Biological approach to addiction

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  • Created on: 06-02-13 18:51
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This approach suggests that we become addicted to something because going without
smoking is very unpleasant. The more we smoke cigarettes, the more tolerant we are to its
effects, so addicts must continue the addictive behaviour more and more to maintain the
subsequent positive feeling it creates. Neurotransmitters play a role in both chemical and
nonchemical addictions, as the addictive substance or behaviour causes changes in the
brain chemistry following repeated use. Dopamine is the main subject of research. As for
initiation, Lehrman et al. (1999) found people with the SCL6A39 gene are more likely to take
up smoking than those without it, suggesting that it is because of genetic predisposition that
we initiate the addictive behaviour of smoking. The role of genetics is also prominent, Vink et
al found that out of 1572 Dutch twins 44% of twins both smoked. Maintenance occurs as the
reason for continued smoking is a chemical addiction to the highly addictive substance,
nicotine. There is clear evidence that nicotine is highly addictive and produces changes in
how the brain works Vink also showed that nicotine dependence in twins is 75% genetic
factors. Dopamine is a neurotransmitter that is important for communication in many parts of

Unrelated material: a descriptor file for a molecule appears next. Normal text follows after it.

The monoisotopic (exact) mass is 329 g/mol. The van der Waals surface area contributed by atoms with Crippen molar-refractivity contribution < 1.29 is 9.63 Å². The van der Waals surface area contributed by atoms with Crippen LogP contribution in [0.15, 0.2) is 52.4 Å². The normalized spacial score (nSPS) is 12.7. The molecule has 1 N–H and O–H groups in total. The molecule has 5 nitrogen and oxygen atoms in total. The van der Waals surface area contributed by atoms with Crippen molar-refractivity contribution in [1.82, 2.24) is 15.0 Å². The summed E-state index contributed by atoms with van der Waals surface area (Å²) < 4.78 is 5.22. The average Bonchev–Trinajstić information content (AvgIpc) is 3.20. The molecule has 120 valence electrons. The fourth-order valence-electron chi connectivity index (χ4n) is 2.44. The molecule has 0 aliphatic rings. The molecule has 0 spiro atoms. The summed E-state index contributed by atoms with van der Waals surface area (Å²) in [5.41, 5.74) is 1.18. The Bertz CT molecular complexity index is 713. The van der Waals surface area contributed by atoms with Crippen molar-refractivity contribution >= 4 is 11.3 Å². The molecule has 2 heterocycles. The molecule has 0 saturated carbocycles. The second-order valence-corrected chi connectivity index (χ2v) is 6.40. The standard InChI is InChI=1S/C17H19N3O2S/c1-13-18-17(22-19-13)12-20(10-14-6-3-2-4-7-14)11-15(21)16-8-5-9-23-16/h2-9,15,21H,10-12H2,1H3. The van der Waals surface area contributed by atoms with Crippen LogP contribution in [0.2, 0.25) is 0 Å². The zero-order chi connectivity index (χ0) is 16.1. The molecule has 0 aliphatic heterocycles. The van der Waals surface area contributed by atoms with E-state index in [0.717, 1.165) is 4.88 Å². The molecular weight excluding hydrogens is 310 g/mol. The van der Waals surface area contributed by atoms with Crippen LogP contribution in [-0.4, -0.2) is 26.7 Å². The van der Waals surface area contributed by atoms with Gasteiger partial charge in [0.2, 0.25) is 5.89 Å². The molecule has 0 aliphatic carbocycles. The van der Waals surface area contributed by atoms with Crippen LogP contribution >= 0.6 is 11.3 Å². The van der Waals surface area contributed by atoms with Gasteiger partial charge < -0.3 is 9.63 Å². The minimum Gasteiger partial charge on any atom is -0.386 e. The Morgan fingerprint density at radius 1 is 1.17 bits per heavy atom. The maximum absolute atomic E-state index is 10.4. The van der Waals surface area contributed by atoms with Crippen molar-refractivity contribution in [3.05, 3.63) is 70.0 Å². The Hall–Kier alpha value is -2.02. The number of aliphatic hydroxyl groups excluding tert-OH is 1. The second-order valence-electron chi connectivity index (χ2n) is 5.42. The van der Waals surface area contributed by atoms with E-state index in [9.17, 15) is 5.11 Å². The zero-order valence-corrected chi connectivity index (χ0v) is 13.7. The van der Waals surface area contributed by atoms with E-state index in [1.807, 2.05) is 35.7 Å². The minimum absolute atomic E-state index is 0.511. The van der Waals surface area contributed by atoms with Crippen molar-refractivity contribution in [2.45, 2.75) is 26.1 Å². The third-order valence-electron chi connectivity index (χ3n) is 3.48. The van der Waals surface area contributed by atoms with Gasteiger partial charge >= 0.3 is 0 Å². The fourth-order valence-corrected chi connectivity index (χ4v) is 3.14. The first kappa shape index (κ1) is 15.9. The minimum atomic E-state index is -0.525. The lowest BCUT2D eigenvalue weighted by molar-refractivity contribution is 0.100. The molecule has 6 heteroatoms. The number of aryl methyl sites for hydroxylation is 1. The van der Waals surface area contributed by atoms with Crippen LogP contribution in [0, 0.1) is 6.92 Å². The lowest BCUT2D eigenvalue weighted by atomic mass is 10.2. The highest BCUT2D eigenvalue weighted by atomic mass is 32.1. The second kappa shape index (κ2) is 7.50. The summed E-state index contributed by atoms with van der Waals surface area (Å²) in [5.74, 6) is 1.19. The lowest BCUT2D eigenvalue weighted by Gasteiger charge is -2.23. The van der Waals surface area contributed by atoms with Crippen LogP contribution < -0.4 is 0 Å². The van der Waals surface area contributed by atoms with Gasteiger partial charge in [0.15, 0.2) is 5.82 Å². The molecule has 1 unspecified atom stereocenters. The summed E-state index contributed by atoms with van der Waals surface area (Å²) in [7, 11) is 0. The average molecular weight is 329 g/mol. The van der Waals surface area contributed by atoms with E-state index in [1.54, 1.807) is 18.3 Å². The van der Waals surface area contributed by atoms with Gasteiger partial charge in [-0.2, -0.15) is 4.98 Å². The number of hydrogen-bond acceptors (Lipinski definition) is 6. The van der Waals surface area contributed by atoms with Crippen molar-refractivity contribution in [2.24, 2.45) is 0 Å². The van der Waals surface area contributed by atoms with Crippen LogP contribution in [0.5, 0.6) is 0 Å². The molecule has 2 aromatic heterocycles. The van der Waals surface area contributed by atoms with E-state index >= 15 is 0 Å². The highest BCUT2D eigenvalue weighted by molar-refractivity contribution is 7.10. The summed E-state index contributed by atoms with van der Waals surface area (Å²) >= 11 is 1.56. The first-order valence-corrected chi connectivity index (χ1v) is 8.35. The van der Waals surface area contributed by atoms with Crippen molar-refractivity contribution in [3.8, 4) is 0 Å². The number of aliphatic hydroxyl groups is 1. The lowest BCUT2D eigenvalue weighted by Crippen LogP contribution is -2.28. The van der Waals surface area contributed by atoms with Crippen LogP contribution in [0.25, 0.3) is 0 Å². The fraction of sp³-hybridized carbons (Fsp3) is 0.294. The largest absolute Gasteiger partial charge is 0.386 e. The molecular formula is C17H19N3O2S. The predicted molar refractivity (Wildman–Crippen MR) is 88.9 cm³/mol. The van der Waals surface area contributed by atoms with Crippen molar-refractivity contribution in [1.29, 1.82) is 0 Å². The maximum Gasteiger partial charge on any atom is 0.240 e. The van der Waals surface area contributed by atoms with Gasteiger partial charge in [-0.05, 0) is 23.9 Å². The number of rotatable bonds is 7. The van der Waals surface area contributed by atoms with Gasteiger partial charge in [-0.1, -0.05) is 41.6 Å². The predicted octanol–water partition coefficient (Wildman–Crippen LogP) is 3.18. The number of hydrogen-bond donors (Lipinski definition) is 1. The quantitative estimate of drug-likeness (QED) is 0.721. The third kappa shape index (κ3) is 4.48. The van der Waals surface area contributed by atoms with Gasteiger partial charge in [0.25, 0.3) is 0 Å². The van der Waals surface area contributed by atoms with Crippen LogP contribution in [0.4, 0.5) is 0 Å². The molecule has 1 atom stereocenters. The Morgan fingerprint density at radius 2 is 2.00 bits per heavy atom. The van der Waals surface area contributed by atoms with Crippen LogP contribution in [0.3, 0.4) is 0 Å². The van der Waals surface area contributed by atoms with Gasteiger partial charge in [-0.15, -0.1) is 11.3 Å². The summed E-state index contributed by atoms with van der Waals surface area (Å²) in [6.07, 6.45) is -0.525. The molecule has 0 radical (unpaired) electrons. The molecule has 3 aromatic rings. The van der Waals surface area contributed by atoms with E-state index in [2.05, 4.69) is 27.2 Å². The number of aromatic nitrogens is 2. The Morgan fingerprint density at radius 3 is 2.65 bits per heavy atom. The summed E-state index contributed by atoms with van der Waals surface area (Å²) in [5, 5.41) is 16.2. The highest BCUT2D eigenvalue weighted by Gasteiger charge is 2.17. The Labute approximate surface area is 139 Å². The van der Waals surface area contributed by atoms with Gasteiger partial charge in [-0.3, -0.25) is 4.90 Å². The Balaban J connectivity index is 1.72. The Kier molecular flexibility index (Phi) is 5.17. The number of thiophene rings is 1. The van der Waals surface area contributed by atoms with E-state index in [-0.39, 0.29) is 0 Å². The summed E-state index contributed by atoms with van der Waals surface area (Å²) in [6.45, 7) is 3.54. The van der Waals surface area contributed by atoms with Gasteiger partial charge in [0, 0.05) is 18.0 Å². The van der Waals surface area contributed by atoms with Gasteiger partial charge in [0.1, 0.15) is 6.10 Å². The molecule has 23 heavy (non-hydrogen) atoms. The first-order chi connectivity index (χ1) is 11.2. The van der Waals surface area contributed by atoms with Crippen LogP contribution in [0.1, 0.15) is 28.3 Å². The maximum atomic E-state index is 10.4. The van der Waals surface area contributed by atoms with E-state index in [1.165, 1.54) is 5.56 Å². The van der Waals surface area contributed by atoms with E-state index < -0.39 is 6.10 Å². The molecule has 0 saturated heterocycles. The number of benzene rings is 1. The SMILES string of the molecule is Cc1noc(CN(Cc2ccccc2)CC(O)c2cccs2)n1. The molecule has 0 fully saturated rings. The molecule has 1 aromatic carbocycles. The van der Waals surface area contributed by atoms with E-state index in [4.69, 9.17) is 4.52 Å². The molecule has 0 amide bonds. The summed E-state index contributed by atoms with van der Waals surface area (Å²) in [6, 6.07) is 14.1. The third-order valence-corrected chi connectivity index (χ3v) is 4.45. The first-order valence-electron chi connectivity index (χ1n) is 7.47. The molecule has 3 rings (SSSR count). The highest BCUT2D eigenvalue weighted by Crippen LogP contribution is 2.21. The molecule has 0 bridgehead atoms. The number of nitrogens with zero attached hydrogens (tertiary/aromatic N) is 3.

the brain, including the reward system. Nicotine increases dopamine release, providing a
positive, rewarding feeling. As for relapse the longterm use of nicotine leads to a high
tolerance to it. Stopping this use can lead to severe withdrawal symptoms, so to avoid this,
the addict relapses. Xian et al found that genetic risk factors contributed to failed attempts at
quitting, 54% was down to heritability.
Shah et al. (2005) found evidence of a genetic transmission of gambling behaviour in men,
suggesting that there is a biological basis for gambling addiction, Black found that first degree
relatives were more likely to suffer from pathological gambling than more distant relatives.
Initiation is closely linked to the physical experience caused by gambling, explained in terms
of a positive reward theory. Gambling floods the body with adrenaline, which is thought to be
highly addictive due to the "rush" it provides. Maintenance of gambling was studied by Wray
and Dickinson (1981) found that gambling addicts who are stopped from gambling
experience symptoms almost like withdrawal symptoms. To avoid the negative feelings
associated with withdrawal, the addict continues to gamble. Also Zuckerman found that
gamblers are high sensation seekers and lower appreciation of risk, so are more likely to
gamble. Relapse shows that gamblers experience similar withdrawal symptoms to addicts
with substance addictions, so a theory stands that gamblers relapse in order to stop the
withdrawal symptoms. Cues associated with the behaviour, i.e. chips or dice, often cause a
relapse of dopamine that the original gambling behaviour did. This causes prediction of a
reward, which can cause a relapse too. But mostly it has been found that it is poor tolerance
of boredom that can cause relapse and contribute to repetitive gambling.


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